Q - Where can I get advice on hatching eggs, I've never tried it before?
A - All you need is in our Incubation Handbook, which is free to download.


Q - How do I prepare my incubator for hatching?
A - Please refer to Pre-season checks for your incubator, a comprehensive guide to preparing your incubator for hatching.


Q - How long can eggs be stored?

A - Most species may be safely stored for up to 10 days before serious reductions in hatch rates are likely but it is always best to set fertile eggs in an incubator within 24-48 hours of obtaining them. Daily turning of stored eggs also helps maintain hatchability. Store eggs in cool, damp conditions. Refer to our datasheet Storage and handling of eggs prior to incubation.

Q - I am confused about the correct temperature for my eggs. I have been told different temperatures by different people. How can I be sure which is correct?
A - Always refer to the manufacturer’s instructions as different types of incubators may require different settings.
Refer to
User Manuals for copies of operating instructions for Brinsea® incubators.

Q - What is the correct humidity level for incubation.
A - Generally for poultry it is between 40-50% and for Parrots 35-45%

Refer to our datasheet Humidity in Incubation or the Brinsea® Incubation Handbook for more information.

Q - When I set the eggs which way up should they be?
A - It is essential that eggs are set so that the round end faces upwards or they are on their sides.


Q- How soon will I know if the eggs are developing?

A - You should start candling eggs from day 7 of incubation. You will then be able to see development (blood vessels and the embryo which appears as a dark spot). For more information of what you can expect to see and what you should be looking for refer to our datasheet What is candling and why you should.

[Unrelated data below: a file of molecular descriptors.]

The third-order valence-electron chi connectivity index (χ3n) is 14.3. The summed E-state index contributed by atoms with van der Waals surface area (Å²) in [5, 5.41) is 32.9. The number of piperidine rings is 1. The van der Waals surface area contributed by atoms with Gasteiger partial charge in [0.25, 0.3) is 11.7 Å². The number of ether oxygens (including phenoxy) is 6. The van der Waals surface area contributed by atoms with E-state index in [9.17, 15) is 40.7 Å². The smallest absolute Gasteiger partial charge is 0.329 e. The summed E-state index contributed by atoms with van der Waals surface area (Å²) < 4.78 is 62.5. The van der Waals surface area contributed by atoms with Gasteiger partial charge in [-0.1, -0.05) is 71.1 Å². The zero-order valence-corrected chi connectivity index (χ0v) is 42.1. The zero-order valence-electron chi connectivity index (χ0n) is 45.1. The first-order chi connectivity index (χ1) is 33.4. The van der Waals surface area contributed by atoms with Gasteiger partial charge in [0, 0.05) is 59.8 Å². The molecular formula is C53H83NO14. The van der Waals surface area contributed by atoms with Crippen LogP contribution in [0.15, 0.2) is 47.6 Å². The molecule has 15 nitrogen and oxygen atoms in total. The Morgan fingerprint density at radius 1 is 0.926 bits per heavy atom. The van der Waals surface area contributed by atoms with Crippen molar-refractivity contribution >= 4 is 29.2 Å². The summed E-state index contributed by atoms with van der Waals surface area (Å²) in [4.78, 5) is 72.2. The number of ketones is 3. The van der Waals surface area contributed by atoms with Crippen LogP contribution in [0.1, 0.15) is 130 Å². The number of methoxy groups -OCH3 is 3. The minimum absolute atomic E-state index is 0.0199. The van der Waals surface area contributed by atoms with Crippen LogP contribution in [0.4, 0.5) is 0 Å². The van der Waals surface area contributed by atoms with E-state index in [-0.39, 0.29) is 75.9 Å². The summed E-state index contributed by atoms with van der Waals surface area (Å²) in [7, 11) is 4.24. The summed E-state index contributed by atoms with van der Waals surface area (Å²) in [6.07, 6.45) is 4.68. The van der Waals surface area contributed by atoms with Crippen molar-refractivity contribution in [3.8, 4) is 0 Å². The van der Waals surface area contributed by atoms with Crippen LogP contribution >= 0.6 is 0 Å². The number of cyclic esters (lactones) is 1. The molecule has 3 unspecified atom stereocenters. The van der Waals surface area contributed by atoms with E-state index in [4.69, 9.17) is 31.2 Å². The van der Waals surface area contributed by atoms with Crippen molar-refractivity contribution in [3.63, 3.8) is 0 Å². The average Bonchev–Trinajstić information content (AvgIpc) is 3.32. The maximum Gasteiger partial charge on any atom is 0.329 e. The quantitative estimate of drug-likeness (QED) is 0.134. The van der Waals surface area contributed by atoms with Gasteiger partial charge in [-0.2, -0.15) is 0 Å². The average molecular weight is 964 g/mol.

Q - How often should eggs be turned?
A - It is recommended that poultry, game and waterfowl eggs are turned a minimum of twice a day – ideally more often. Automatic turning is often hourly. Some species (parrots and birds of prey) need tuning even more often (every 15 minutes or so).

Q - When should I stop the turning ?
A - Turning should be stopped and the machine set level 2-3 days before the eggs are due to hatch.
 

Q - The chicks in my machine are fully formed, some pipped, but did not hatch. (late death) What went wrong?
A - This common problem can be caused by many factors. The most frequent cause is incorrect humidity – usually too high.
Refer to our datasheet Humidity in Incubation or the Brinsea® Incubation Handbook for more information.


Q - The chicks in my machine are only part formed (very early death) What went wrong?
A - Again number of possible causes: turning failure, bacterial infection in incubator, temperature fluctuations, power failure or problems with parent stock (e.g. in-breeding, poor nutrition).

Q - The power has gone off. How long will the eggs be OK for?
A - Generally for a period of up to an hour. If the unit is well insulated and the temperature doesn’t drop too much this could be longer. For more details refer to our datasheet
What if the power goes off?

Q - Should I spray the eggs during incubation or when they are due to hatch ?
A - Spraying only increases humidity for a very short time and will not ‘soften’ the egg shell. Spraying eggs can also transmit or spread infection and is therefore not recommended. The main effect it has on the egg is to cool it as the water evaporates. There is some evidence that periodic cooling can improve hatch results but this should be achieved in other ways (e.g. leave the lid open for half an hour per day).

Q - Should I help chicks hatch?
A -
You should not help the chicks from the shell. There is usually a good reason if a chick doesn’t hatch. Also prematurely helping the chick hatch could cripple or infect it. Remember that after it has made a hole in the shell the chick stops piping for a few hours and rests while its lungs are getting used to the outside atmosphere. Humidity is critical at hatching time and you shouldn’t open the incubator until most chicks have hatched. Don’t allow your curiosity to damage your hatch.
 

Q - How long can I leave the chick in the incubator after they have hatched ?
A - Leave the chicks in the incubator until their down is dry – usually about 24 hours. They will not require food or drink in that time.